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23 August 2019 | Prithvi Pandya

During the 2018 financial year, Amey spent over £2 million across its supply chain on companies that use their profits to create positive social change in communities across the UK and overseas. 

The figure is more than double what was paid in 2017, when £930,000 went to suppliers sharing this ethical purpose.

John Cully, chief procurement officer at Amey, said: “Not only does working with social enterprises support incredibly worthy causes, it also provides fantastic value to the taxpayer, ensuring each public pound invested in infrastructure goes even further.”

A further £1.6 million was also spent on social enterprises by Amey’s joint ventures, including GEOAmey, KeolisAmey and Amey Sersa, in what it says was a landmark year for third sector spend.

In 2018 Amey’s stationery supplier, WildHearts Office, funded wide-ranging initiatives, from addressing social mobility in the UK to supporting gender equality in the developing world.

Kris Bryson, partnerships director at WildHearts, said: “As a direct result of our relationship with Amey, we have transformed over 2,500 lives locally and globally.”

Britain’s Bravest Manufacturing Company, a social enterprise run by the charity Royal British Legion Industries (RBLI), which provides employment to ex-forces personnel and people with health conditions or disabilities,  employed two full-time employees last year through working with Amey’s highways business.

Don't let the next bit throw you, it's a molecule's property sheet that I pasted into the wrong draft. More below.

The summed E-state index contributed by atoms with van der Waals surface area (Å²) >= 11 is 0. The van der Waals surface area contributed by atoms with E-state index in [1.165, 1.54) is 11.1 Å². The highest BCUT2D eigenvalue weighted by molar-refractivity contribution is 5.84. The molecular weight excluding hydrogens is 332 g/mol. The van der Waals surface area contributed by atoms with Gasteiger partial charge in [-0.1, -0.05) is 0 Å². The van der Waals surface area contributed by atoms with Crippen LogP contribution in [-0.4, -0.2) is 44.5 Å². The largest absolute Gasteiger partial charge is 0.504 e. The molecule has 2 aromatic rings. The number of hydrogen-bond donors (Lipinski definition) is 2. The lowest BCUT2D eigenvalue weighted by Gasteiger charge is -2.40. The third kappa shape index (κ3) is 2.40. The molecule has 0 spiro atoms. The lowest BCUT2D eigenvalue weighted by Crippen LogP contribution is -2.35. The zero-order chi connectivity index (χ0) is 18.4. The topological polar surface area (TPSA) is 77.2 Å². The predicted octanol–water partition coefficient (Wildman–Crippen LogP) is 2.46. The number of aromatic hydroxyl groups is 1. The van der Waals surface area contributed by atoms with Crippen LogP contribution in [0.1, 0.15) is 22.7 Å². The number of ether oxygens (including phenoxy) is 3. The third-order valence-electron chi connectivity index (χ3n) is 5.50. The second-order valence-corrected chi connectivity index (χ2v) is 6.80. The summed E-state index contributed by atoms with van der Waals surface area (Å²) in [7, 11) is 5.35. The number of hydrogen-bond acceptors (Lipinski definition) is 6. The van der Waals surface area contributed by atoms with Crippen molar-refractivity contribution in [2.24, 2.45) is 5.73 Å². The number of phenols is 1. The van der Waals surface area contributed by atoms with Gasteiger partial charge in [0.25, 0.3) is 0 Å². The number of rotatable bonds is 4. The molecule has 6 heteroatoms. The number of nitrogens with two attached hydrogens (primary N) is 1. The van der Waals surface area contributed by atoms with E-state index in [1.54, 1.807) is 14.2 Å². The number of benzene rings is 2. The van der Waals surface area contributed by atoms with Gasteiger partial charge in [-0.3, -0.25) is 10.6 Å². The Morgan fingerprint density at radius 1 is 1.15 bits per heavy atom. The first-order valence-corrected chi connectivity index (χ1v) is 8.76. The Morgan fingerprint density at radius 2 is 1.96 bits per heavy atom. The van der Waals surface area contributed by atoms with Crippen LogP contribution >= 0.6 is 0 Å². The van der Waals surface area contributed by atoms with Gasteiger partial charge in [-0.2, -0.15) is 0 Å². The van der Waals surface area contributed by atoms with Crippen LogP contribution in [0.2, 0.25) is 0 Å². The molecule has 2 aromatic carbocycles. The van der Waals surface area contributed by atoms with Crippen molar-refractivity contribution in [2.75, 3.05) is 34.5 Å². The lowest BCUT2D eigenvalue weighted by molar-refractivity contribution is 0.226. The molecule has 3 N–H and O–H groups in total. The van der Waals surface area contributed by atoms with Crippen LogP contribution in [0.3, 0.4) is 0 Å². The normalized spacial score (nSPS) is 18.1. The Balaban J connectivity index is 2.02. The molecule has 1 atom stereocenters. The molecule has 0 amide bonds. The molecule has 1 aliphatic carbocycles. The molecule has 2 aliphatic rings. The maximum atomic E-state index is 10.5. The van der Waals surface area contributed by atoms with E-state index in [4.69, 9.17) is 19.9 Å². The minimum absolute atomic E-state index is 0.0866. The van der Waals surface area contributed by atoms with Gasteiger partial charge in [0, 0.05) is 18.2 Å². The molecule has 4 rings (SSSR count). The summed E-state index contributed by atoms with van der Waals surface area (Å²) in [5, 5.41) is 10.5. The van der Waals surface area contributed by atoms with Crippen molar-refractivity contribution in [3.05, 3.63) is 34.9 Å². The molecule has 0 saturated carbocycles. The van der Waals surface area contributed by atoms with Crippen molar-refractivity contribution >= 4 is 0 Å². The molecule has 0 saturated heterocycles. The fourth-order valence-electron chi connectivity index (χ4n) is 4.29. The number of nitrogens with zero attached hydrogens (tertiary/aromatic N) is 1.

In 2017, Amey joined the Buy Social Corporate Challenge, an initiative in which businesses committed to collectively spending £1 billion with social enterprises by 2020.

Peter Holbrook, chief executive of Social Enterprise UK, said: “The Buy Social Corporate Challenge was founded to galvanise large companies into creating positive change through their everyday business spend – benefiting the communities they work in and those the world over. 

“We welcome their improved spend figure for 2018, the benefits of which will be realised by some of the most vulnerable people in the UK and overseas.”

In 2019, Amey says it will spend £1.5 billion over 4,500 goods and materials suppliers, services suppliers and subcontractors – 75 per cent of these are SMEs, including social enterprises.